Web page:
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How to identify mold in your home and get rid of it

Updated on June 25, 2014
Mold around a faucet
Mold around a faucet

Mold is all around us all the time and is often found in homes. The only thing necessary for mold to sprout is a source of moisture and some source of food. It's very common in the bathroom around the tub or shower, or possibly on the shower curtain. These cases are easily identified and can be treated with bleach or Concrobium Mold Cleaner.

A small amount of mildew visible in the bath or around any normal water source in the house is not a problem. The real danger is from hidden growth in your house, in places you can't easily see or reach. For instance, if there's an air leak in the HVAC (heating and air conditioning) system, moisture can collect in the duct work. Any time you have moisture collecting in an enclosed system, you have the potential for mold. And when growth is hidden from normal view, it can proliferate and spread until it gets out of control.

Mold formed due to moisture intrusion
Mold formed due to moisture intrusion

Another source of moisture intrusion is from roof leaks, condensation in the exterior walls or from a plumbing leak in the interior walls. It does not need to be a big leak. A small accumulation of moisture anywhere in the interior of the walls can result in mold growth. You will not be able to see it. You may be able to detect it by the musty smell.

If you suspect that you have a mold problem or you (or someone in your family) has chronic respiratory problems, then I suggest you find an industrial hygienist that specializes in mold detection. A professional may have an opinion about the type of mold based on a visual inspection. However, he will want to collect some air samples and have them tested to get an accurate picture of the type and concentration of mold that may be present.

If you have a serious mold problem, it is not recommended that you treat it yourself. A serious problem needs the services of someone who specializes in this type of work. Be sure to get references. Find out how long they have been treating mold and ask if they have any professional certifications for mold remediation.

If you have serious contamination, you must not only treat it, you must also identify the source of the moisture intrusion. If you do not identify and correct the moisture intrusion problem, killing the mold will only be temporary. It will come back. Therefore, in addition to having a competent professional test for mold, you need a construction professional to identify and correct the moisture intrusion problem.

Properly treating a serious mold problem can be an expensive undertaking. Most homeowner insurance policies have a mold exclusion clause. However, a construction specialist that works in mold remediation should be able to determine if your situation is covered by your insurance.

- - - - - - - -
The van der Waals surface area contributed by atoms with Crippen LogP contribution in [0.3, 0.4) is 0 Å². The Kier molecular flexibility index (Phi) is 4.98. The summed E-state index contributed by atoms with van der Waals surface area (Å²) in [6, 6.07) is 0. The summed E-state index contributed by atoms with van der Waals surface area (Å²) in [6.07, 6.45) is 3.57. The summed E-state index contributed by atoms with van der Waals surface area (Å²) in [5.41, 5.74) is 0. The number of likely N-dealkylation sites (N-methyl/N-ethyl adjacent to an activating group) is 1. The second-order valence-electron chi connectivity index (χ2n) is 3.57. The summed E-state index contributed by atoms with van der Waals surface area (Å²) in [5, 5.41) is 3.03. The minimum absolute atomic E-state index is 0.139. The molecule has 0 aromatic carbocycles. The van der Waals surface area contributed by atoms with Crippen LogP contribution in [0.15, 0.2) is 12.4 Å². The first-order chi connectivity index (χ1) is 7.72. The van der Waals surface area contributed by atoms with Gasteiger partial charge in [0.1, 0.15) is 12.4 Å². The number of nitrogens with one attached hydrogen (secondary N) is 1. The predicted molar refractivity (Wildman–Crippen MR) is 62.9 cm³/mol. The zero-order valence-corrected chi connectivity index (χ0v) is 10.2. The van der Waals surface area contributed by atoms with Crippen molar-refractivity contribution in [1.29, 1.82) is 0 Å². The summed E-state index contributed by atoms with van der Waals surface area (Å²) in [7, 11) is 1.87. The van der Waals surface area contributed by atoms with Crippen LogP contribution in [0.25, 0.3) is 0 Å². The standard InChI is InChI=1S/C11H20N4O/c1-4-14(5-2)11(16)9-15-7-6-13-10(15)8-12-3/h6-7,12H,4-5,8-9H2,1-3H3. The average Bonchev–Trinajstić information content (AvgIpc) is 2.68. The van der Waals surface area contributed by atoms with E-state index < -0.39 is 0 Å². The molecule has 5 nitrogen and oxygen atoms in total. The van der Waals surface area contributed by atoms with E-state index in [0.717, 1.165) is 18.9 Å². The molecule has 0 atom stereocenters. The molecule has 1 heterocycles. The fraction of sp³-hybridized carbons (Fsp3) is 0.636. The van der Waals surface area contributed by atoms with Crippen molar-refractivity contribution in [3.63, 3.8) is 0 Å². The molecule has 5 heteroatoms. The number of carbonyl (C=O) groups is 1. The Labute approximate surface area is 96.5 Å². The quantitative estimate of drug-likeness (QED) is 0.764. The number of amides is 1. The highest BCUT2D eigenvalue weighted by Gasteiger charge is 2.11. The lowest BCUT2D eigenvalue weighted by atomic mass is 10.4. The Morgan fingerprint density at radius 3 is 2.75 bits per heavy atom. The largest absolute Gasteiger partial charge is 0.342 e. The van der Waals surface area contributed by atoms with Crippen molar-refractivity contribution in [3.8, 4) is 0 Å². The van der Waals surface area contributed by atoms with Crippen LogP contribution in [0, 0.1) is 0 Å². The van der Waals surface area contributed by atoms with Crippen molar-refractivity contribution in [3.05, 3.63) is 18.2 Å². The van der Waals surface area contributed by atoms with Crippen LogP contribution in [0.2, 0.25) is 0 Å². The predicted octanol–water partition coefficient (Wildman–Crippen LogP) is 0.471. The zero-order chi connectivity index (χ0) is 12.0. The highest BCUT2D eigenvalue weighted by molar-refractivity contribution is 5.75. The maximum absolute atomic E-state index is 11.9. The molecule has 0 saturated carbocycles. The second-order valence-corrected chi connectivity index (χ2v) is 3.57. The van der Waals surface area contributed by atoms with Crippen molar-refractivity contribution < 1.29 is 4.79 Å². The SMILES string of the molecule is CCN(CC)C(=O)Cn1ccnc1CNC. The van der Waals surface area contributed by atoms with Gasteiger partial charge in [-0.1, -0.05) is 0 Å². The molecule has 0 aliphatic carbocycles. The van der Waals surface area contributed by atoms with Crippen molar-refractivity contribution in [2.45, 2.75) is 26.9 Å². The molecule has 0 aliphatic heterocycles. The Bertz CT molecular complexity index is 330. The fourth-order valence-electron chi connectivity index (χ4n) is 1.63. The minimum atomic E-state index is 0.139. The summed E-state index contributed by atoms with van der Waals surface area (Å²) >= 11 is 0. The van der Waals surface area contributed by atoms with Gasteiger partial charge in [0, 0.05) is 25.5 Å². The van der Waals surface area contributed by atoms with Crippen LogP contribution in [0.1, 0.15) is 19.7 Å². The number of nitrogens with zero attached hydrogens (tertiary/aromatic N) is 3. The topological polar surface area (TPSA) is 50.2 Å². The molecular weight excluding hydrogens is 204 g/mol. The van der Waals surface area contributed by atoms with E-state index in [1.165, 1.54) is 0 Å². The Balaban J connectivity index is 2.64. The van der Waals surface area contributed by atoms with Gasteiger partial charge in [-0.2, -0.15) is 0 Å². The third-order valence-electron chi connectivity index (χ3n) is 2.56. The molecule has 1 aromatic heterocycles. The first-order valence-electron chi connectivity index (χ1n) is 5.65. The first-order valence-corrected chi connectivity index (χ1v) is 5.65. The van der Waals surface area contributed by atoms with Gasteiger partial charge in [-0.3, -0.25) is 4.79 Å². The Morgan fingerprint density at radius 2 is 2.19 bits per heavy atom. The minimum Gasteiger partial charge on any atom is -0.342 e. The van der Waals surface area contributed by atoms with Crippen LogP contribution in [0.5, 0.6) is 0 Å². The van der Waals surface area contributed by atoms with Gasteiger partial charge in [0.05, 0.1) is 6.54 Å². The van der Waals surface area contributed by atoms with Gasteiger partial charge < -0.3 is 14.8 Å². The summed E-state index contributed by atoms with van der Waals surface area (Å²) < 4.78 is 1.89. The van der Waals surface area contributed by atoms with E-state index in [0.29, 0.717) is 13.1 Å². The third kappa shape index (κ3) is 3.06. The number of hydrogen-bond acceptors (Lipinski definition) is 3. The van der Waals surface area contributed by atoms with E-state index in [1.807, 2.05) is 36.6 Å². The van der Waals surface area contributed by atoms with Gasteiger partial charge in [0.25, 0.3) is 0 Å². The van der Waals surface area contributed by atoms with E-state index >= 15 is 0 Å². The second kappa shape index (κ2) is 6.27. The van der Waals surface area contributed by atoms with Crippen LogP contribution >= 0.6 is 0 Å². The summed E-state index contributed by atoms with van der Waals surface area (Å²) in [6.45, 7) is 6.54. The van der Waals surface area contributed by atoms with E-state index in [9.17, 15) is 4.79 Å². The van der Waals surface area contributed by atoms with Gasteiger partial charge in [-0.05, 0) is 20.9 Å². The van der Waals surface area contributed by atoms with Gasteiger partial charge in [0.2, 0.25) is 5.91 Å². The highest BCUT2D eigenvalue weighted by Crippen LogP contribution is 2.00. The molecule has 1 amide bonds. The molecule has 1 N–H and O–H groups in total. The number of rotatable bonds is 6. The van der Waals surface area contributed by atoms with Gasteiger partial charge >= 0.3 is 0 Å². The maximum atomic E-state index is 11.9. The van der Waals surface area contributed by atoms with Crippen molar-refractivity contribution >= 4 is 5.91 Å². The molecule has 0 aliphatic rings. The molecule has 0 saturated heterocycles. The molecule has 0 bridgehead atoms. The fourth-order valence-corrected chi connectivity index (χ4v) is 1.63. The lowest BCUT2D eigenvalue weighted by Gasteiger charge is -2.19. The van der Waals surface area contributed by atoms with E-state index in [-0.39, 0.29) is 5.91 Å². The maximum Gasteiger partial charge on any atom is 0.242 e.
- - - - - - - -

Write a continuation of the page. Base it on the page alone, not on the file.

Realize that mold is microscopic and the particles can become airborne, so it can easily contaminate your clothes and most other porous materials. So if you have a serious problem, you will need to treat the contents as well as the house, or dispose of the contents to prevent re-contamination.

This is certainly a case where an ounce of prevention is worth its weight in gold. Periodic maintenance inspections with a close eye for moisture intrusion are your best defense, and early detection is key. So if you think you have a problem, get it inspected by a competent professional. Waiting will only make the potential problem more difficult to correct and the cost goes up exponentially.


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  • profile image

    KellyEngaldo 8 years ago


    I once considered a home with known mold - the Fire Chief advised to stay clear of the propery. The roof is something I considered but never really knew. Excellent information. I am studying mold in ice machines at the moment. I especially appreciate how you detailed the mold in the bathroom is not dangerous - it is the mold in the confined areas. This is where ice machines have been located historically - you nailed it - that is the reason for the problem.

  • John Chancellor profile image

    John Chancellor 9 years ago from Tennessee

    If you suspect you have a problem, check it out sooner rather than later. The cost and complexity goes up with each day left unchecked.

  • amy jane profile image

    amy jane 9 years ago from Connecticut

    Hi John, thank you so much for the complete anwer about mold. I suspect a problem in our home and was unsure of how to handle it or how serious it could be. Great hub :)